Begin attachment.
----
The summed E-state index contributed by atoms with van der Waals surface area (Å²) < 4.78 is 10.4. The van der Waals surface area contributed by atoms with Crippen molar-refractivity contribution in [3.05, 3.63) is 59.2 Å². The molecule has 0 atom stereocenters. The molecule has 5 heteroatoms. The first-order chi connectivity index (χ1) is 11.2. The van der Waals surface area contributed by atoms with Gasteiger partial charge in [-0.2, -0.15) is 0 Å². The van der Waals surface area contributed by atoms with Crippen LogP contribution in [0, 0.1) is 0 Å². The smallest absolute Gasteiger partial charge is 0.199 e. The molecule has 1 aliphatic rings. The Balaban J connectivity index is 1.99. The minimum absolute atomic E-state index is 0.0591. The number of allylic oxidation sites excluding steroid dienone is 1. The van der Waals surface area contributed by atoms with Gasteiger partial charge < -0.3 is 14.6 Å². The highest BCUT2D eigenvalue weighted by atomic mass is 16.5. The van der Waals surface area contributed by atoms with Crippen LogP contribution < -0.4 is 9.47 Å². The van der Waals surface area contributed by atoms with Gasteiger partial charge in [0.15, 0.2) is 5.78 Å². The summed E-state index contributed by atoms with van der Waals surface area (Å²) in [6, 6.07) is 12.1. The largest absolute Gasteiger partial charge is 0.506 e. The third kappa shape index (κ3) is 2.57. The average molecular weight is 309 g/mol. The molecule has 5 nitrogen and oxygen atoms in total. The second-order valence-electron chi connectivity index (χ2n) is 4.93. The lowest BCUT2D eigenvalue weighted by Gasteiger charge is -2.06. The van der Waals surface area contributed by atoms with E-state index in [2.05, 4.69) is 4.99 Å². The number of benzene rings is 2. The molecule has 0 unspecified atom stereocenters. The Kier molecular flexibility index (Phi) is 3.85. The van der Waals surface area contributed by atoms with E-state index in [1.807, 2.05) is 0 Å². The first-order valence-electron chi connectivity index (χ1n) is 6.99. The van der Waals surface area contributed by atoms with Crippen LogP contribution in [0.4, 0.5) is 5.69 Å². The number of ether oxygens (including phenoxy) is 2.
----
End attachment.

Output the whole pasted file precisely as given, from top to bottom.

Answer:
The summed E-state index contributed by atoms with van der Waals surface area (Å²) < 4.78 is 10.4. The van der Waals surface area contributed by atoms with Crippen molar-refractivity contribution in [3.05, 3.63) is 59.2 Å². The molecule has 0 atom stereocenters. The molecule has 5 heteroatoms. The first-order chi connectivity index (χ1) is 11.2. The van der Waals surface area contributed by atoms with Gasteiger partial charge in [-0.2, -0.15) is 0 Å². The van der Waals surface area contributed by atoms with Crippen LogP contribution in [0, 0.1) is 0 Å². The smallest absolute Gasteiger partial charge is 0.199 e. The molecule has 1 aliphatic rings. The Balaban J connectivity index is 1.99. The minimum absolute atomic E-state index is 0.0591. The number of allylic oxidation sites excluding steroid dienone is 1. The van der Waals surface area contributed by atoms with Gasteiger partial charge < -0.3 is 14.6 Å². The highest BCUT2D eigenvalue weighted by atomic mass is 16.5. The van der Waals surface area contributed by atoms with Crippen LogP contribution < -0.4 is 9.47 Å². The van der Waals surface area contributed by atoms with Gasteiger partial charge in [0.15, 0.2) is 5.78 Å². The summed E-state index contributed by atoms with van der Waals surface area (Å²) in [6, 6.07) is 12.1. The largest absolute Gasteiger partial charge is 0.506 e. The third kappa shape index (κ3) is 2.57. The average molecular weight is 309 g/mol. The molecule has 5 nitrogen and oxygen atoms in total. The second-order valence-electron chi connectivity index (χ2n) is 4.93. The lowest BCUT2D eigenvalue weighted by Gasteiger charge is -2.06. The van der Waals surface area contributed by atoms with E-state index in [2.05, 4.69) is 4.99 Å². The number of benzene rings is 2. The molecule has 0 unspecified atom stereocenters. The Kier molecular flexibility index (Phi) is 3.85. The van der Waals surface area contributed by atoms with E-state index in [1.807, 2.05) is 0 Å². The first-order valence-electron chi connectivity index (χ1n) is 6.99. The van der Waals surface area contributed by atoms with Crippen LogP contribution in [0.4, 0.5) is 5.69 Å². The number of ether oxygens (including phenoxy) is 2.